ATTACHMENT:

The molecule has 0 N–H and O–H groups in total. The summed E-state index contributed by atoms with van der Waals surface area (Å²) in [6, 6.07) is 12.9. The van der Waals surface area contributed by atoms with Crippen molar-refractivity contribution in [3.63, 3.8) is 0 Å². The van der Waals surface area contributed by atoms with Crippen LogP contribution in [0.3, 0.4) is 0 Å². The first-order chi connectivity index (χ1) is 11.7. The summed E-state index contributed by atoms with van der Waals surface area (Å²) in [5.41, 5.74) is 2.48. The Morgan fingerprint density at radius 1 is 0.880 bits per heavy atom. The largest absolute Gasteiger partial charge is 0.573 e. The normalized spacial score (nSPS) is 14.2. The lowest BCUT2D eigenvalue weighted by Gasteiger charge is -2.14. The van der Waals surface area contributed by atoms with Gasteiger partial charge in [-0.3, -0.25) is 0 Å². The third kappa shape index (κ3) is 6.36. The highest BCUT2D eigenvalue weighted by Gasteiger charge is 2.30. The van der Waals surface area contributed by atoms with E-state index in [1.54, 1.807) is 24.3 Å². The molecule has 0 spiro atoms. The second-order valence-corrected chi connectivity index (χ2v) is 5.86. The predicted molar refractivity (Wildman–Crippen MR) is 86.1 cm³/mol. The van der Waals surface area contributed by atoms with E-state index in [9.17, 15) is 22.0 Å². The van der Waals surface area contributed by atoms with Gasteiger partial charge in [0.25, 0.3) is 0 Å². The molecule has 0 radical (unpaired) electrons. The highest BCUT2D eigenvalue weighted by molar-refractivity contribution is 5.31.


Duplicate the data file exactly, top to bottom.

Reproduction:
The molecule has 0 N–H and O–H groups in total. The summed E-state index contributed by atoms with van der Waals surface area (Å²) in [6, 6.07) is 12.9. The van der Waals surface area contributed by atoms with Crippen molar-refractivity contribution in [3.63, 3.8) is 0 Å². The van der Waals surface area contributed by atoms with Crippen LogP contribution in [0.3, 0.4) is 0 Å². The first-order chi connectivity index (χ1) is 11.7. The summed E-state index contributed by atoms with van der Waals surface area (Å²) in [5.41, 5.74) is 2.48. The Morgan fingerprint density at radius 1 is 0.880 bits per heavy atom. The largest absolute Gasteiger partial charge is 0.573 e. The normalized spacial score (nSPS) is 14.2. The lowest BCUT2D eigenvalue weighted by Gasteiger charge is -2.14. The van der Waals surface area contributed by atoms with Gasteiger partial charge in [-0.3, -0.25) is 0 Å². The third kappa shape index (κ3) is 6.36. The highest BCUT2D eigenvalue weighted by Gasteiger charge is 2.30. The van der Waals surface area contributed by atoms with E-state index in [1.54, 1.807) is 24.3 Å². The molecule has 0 spiro atoms. The second-order valence-corrected chi connectivity index (χ2v) is 5.86. The predicted molar refractivity (Wildman–Crippen MR) is 86.1 cm³/mol. The van der Waals surface area contributed by atoms with E-state index in [9.17, 15) is 22.0 Å². The van der Waals surface area contributed by atoms with Gasteiger partial charge in [0.25, 0.3) is 0 Å². The molecule has 0 radical (unpaired) electrons. The highest BCUT2D eigenvalue weighted by molar-refractivity contribution is 5.31.